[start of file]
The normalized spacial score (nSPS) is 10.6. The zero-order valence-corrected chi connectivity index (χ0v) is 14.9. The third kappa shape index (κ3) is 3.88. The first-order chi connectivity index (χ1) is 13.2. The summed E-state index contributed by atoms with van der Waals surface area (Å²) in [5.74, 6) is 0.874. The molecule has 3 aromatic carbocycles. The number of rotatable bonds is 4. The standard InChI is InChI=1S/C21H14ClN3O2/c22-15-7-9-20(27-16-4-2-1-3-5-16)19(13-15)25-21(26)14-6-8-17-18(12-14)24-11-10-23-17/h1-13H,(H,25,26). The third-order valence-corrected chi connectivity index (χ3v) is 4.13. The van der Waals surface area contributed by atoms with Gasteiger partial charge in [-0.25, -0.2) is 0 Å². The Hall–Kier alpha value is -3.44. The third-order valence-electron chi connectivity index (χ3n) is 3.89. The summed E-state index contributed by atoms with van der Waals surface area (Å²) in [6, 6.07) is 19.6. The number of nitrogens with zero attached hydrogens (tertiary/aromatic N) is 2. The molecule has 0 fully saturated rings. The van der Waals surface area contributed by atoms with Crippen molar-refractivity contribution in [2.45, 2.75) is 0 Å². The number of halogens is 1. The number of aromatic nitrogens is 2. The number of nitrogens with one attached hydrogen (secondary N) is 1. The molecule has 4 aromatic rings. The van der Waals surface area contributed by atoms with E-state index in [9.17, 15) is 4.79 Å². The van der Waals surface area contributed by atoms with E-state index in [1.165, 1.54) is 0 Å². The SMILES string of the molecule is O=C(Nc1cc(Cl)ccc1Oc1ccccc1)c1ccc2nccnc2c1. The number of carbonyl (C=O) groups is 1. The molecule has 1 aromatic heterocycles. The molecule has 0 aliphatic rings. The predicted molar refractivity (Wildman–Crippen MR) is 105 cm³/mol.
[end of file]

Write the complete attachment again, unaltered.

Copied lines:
The normalized spacial score (nSPS) is 10.6. The zero-order valence-corrected chi connectivity index (χ0v) is 14.9. The third kappa shape index (κ3) is 3.88. The first-order chi connectivity index (χ1) is 13.2. The summed E-state index contributed by atoms with van der Waals surface area (Å²) in [5.74, 6) is 0.874. The molecule has 3 aromatic carbocycles. The number of rotatable bonds is 4. The standard InChI is InChI=1S/C21H14ClN3O2/c22-15-7-9-20(27-16-4-2-1-3-5-16)19(13-15)25-21(26)14-6-8-17-18(12-14)24-11-10-23-17/h1-13H,(H,25,26). The third-order valence-corrected chi connectivity index (χ3v) is 4.13. The van der Waals surface area contributed by atoms with Gasteiger partial charge in [-0.25, -0.2) is 0 Å². The Hall–Kier alpha value is -3.44. The third-order valence-electron chi connectivity index (χ3n) is 3.89. The summed E-state index contributed by atoms with van der Waals surface area (Å²) in [6, 6.07) is 19.6. The number of nitrogens with zero attached hydrogens (tertiary/aromatic N) is 2. The molecule has 0 fully saturated rings. The van der Waals surface area contributed by atoms with Crippen molar-refractivity contribution in [2.45, 2.75) is 0 Å². The number of halogens is 1. The number of aromatic nitrogens is 2. The number of nitrogens with one attached hydrogen (secondary N) is 1. The molecule has 4 aromatic rings. The van der Waals surface area contributed by atoms with E-state index in [9.17, 15) is 4.79 Å². The van der Waals surface area contributed by atoms with E-state index in [1.165, 1.54) is 0 Å². The SMILES string of the molecule is O=C(Nc1cc(Cl)ccc1Oc1ccccc1)c1ccc2nccnc2c1. The number of carbonyl (C=O) groups is 1. The molecule has 1 aromatic heterocycles. The molecule has 0 aliphatic rings. The predicted molar refractivity (Wildman–Crippen MR) is 105 cm³/mol.